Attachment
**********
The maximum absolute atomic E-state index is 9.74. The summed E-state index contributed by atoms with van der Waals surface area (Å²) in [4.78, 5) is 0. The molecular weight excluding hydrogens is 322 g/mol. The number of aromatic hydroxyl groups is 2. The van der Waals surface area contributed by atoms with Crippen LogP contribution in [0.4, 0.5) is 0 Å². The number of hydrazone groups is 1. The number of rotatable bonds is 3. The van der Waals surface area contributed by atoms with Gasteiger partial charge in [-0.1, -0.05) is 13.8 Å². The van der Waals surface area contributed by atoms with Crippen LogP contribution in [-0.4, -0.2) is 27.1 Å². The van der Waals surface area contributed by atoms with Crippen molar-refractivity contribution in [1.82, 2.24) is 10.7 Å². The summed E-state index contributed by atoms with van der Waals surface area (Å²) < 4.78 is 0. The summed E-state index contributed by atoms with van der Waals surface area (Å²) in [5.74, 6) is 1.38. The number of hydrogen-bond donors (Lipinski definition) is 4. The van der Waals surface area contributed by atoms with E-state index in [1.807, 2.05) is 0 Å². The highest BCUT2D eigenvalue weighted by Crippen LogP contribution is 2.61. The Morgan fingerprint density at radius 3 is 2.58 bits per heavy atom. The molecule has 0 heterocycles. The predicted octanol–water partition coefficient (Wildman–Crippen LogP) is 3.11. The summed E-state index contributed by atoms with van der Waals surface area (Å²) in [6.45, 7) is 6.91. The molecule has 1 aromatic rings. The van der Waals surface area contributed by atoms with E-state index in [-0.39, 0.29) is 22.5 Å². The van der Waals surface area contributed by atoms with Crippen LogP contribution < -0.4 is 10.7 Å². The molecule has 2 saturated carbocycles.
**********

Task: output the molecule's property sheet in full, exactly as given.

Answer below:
The maximum absolute atomic E-state index is 9.74. The summed E-state index contributed by atoms with van der Waals surface area (Å²) in [4.78, 5) is 0. The molecular weight excluding hydrogens is 322 g/mol. The number of aromatic hydroxyl groups is 2. The van der Waals surface area contributed by atoms with Crippen LogP contribution in [0.4, 0.5) is 0 Å². The number of hydrazone groups is 1. The number of rotatable bonds is 3. The van der Waals surface area contributed by atoms with Gasteiger partial charge in [-0.1, -0.05) is 13.8 Å². The van der Waals surface area contributed by atoms with Crippen LogP contribution in [-0.4, -0.2) is 27.1 Å². The van der Waals surface area contributed by atoms with Crippen molar-refractivity contribution in [1.82, 2.24) is 10.7 Å². The summed E-state index contributed by atoms with van der Waals surface area (Å²) < 4.78 is 0. The summed E-state index contributed by atoms with van der Waals surface area (Å²) in [5.74, 6) is 1.38. The number of hydrogen-bond donors (Lipinski definition) is 4. The van der Waals surface area contributed by atoms with E-state index in [1.807, 2.05) is 0 Å². The highest BCUT2D eigenvalue weighted by Crippen LogP contribution is 2.61. The Morgan fingerprint density at radius 3 is 2.58 bits per heavy atom. The molecule has 0 heterocycles. The predicted octanol–water partition coefficient (Wildman–Crippen LogP) is 3.11. The summed E-state index contributed by atoms with van der Waals surface area (Å²) in [6.45, 7) is 6.91. The molecule has 1 aromatic rings. The van der Waals surface area contributed by atoms with E-state index in [-0.39, 0.29) is 22.5 Å². The van der Waals surface area contributed by atoms with Crippen LogP contribution < -0.4 is 10.7 Å². The molecule has 2 saturated carbocycles.